I remember a few events in college.
I went to a small liberal arts college in the Netherlands. The students were almost all left wing and anti-war/anti-us foreign policy. I was sitting in an extra curricular lecture on the Syria conflict organized by an American professor. She had invited the head of a pro-washington think tank to come in and talk about the conflict. What followed was 40 minutes of propaganda. Pictures of dead children. Descriptions of how the Syrian regime was barrel bombing civilians. Conspicuously absent was any mention of the various atrocities committed by the Washington/turkey backed rebels. At the end of the lecture the presenter passed around a letter and asked people to sign demanding tougher military action against the Syrian regime. Of the 60 or so left wing students, I’d say more than half were willing to sign. All it took to convince them to put their name to bombing a foreign country was a 40 minute lecture.
Another memory from university. I was the coach of the debating society. An older PHD student, a former successful Indiana lawyer, who attended our sessions asked me to attend an event with him. It was a show debate between me + him and another team formed of two students or professors. I can’t quite remember. This took place during the height of the refugee crisis. The motion was something along the lines of "Europe should not accept refugees". We were arguing in against accepting refugees. The audience was literally only sociology PHD students. Almost all were pro migration initially. After 20 minutes of speeches by me and my partner and a sound crushing of our opponents, more than half of the spectators were convinced of our side of the motion. Many literally came up to us afterwards and told us that we’d changed their minds on the issue.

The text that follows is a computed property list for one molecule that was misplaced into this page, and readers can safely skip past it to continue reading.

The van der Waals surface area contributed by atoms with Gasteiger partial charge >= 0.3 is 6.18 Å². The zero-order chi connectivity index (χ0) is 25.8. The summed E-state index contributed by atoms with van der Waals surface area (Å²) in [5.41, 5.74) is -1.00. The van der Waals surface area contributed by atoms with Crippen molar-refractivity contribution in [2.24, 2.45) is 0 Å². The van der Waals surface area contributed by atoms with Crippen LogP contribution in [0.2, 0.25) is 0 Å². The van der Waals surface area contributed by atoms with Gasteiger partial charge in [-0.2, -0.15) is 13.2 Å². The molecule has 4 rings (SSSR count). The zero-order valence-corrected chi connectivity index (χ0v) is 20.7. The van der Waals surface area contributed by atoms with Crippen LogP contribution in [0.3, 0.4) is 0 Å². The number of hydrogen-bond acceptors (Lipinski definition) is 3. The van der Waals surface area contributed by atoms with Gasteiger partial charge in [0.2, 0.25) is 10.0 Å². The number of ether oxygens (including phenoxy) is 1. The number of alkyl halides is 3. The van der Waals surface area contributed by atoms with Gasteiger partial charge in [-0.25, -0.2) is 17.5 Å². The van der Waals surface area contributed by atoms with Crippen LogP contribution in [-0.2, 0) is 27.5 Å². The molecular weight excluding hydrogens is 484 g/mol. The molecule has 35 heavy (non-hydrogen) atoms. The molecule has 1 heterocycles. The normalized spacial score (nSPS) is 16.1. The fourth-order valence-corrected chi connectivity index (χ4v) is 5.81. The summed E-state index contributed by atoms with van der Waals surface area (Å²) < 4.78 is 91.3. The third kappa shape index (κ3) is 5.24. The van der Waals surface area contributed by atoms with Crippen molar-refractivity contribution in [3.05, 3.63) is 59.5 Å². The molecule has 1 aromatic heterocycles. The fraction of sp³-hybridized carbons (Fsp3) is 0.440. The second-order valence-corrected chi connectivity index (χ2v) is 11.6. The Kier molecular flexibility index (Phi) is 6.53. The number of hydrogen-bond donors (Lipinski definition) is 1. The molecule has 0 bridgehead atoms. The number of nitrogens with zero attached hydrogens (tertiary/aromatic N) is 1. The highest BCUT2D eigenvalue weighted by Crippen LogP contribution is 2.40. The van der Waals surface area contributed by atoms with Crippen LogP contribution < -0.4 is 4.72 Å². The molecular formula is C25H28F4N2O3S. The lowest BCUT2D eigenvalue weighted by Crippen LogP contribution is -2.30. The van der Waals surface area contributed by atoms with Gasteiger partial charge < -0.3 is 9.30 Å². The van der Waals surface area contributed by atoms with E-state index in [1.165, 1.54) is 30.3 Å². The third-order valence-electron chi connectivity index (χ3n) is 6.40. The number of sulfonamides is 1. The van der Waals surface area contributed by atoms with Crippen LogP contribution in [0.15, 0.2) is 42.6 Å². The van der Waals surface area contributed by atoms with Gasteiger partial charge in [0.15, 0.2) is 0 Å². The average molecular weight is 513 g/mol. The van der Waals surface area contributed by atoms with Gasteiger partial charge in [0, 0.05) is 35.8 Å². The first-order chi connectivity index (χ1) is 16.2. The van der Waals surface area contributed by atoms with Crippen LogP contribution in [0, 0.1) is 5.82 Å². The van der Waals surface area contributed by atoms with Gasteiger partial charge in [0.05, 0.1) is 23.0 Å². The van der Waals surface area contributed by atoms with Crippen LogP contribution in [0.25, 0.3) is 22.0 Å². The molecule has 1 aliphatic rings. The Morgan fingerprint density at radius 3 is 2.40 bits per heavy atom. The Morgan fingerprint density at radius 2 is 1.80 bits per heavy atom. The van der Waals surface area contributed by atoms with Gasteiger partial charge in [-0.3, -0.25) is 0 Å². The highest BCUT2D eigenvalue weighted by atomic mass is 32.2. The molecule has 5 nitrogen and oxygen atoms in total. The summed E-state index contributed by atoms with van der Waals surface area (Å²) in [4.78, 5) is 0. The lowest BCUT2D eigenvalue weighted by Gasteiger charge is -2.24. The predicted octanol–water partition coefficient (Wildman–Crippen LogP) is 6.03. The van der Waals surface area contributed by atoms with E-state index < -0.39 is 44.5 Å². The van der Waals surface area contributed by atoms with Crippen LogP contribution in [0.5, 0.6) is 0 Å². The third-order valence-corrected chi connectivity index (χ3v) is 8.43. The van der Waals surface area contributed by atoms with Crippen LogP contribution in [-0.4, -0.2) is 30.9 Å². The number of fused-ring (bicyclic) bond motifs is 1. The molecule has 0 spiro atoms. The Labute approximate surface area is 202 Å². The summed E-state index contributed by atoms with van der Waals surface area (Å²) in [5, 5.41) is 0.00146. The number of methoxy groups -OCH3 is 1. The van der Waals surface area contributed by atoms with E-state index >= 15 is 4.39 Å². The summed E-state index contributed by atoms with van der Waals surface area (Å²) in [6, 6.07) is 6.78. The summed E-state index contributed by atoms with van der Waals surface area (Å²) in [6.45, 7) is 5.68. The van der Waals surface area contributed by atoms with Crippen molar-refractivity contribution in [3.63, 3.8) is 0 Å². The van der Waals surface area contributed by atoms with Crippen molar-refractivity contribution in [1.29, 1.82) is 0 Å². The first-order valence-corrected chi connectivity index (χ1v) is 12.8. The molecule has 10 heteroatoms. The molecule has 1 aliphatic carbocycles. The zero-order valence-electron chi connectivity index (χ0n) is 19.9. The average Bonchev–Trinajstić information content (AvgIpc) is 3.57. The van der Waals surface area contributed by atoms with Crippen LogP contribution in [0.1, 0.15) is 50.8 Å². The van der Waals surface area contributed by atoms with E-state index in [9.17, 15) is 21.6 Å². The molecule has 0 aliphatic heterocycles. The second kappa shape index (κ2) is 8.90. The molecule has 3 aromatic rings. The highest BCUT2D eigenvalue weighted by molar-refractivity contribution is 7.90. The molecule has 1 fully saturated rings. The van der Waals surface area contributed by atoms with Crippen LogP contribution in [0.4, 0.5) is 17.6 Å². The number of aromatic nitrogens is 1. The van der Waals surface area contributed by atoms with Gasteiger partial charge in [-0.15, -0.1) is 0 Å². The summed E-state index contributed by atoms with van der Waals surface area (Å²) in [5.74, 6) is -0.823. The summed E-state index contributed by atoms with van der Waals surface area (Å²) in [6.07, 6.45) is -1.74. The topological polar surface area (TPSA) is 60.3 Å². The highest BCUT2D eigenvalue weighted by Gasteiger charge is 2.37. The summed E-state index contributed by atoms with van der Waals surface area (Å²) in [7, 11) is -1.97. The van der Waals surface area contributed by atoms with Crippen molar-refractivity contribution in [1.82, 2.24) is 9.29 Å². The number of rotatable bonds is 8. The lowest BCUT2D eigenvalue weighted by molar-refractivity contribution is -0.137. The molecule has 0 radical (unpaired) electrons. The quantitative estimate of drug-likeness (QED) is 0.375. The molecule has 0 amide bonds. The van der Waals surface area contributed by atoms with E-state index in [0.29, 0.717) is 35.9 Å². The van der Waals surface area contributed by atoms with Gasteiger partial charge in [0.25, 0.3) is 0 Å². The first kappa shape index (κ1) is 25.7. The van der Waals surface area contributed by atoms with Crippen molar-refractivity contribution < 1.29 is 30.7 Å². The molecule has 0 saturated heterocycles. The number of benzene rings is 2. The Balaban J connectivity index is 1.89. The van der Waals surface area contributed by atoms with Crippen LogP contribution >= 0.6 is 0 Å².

Why is it so easy to convince people of things, even things that they strongly disbelieve? A few ideas.
One reason is that most people are empty vessels. If you read broadly, your mind is filled arguments and ideas. Whether the question is land reform, a war, a law or any other pressing issue you’ll at least see the outlines of the debate. Know roughly what the different sides say. That gives you an inoculation to persuasion. You can tell when a speaker is missing one side of the debate. You aren’t as easily swayed by one-sided narratives or surface level arguments. On the other hand, when you read almost nothing and know almost nothing any argument or theory sound appealing and persuasive. If you think I’m being too harsh, I’m not. Of the students I shared classes with, almost none read beyond their course readings. Those that did read at best a book or two, usually poppy stuff. This is the intellectual elite. Normal people don’t have even that.
Another reason relates to the wrong amount of trust/epistemic modesty. Rationalists talk a lot about epistemic modesty. That’s part of it. You shouldn’t be ready to sign your name to a letter asking for the bombing of a country, essentially taking sides in a civil war, after a 40 minute lecture. You should realize that you are fallible, ignorant and that there are people whose sole purpose is to persuade you and who are pretty good at their jobs. A more important part and one not as often discussed is trust. Ask any mentalist or stage magician and they’ll tall you how important the social proof of the stage and the role is. Something similar happens when people listen to arguments from someone they perceive as being high-status. If I walked up to those same students in either case on the street or after a class and gave them the same arguments, I doubt more than 5% would be convinced. But when you have a stage and a role, people’s minds turn into mush.
It’s scary how easily influenced most people are. Maybe it’s not as bad as I think. After all a high-ranked liberal arts college essentially means your selecting for people who are agreeable enough to sit through years of school work and homework and study enough to get good grades. A sociology PHD means the same + being willing to swallow mountains of bullshit. Still, I’m not hopeful. My experience of people at work or in high-school wasn’t better.